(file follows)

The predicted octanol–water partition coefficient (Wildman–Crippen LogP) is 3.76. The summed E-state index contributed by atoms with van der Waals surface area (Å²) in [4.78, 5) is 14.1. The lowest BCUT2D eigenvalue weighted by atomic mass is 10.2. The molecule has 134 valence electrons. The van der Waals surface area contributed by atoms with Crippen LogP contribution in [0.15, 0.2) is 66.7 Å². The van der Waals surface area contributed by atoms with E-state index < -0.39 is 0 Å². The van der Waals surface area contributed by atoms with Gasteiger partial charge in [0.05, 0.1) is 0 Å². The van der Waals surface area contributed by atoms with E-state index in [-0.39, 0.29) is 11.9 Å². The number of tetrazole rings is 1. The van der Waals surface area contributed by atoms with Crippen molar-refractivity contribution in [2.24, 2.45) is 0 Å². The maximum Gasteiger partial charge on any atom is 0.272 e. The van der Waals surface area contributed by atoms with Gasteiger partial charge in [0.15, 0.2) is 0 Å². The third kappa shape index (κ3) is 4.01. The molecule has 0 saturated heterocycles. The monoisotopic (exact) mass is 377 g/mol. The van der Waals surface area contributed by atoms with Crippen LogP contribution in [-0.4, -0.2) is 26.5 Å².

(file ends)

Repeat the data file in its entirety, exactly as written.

The predicted octanol–water partition coefficient (Wildman–Crippen LogP) is 3.76. The summed E-state index contributed by atoms with van der Waals surface area (Å²) in [4.78, 5) is 14.1. The lowest BCUT2D eigenvalue weighted by atomic mass is 10.2. The molecule has 134 valence electrons. The van der Waals surface area contributed by atoms with Crippen LogP contribution in [0.15, 0.2) is 66.7 Å². The van der Waals surface area contributed by atoms with E-state index < -0.39 is 0 Å². The van der Waals surface area contributed by atoms with Gasteiger partial charge in [0.05, 0.1) is 0 Å². The van der Waals surface area contributed by atoms with E-state index in [-0.39, 0.29) is 11.9 Å². The number of tetrazole rings is 1. The van der Waals surface area contributed by atoms with Crippen molar-refractivity contribution in [2.24, 2.45) is 0 Å². The maximum Gasteiger partial charge on any atom is 0.272 e. The van der Waals surface area contributed by atoms with Gasteiger partial charge in [0.15, 0.2) is 0 Å². The third kappa shape index (κ3) is 4.01. The molecule has 0 saturated heterocycles. The monoisotopic (exact) mass is 377 g/mol. The van der Waals surface area contributed by atoms with Crippen LogP contribution in [-0.4, -0.2) is 26.5 Å².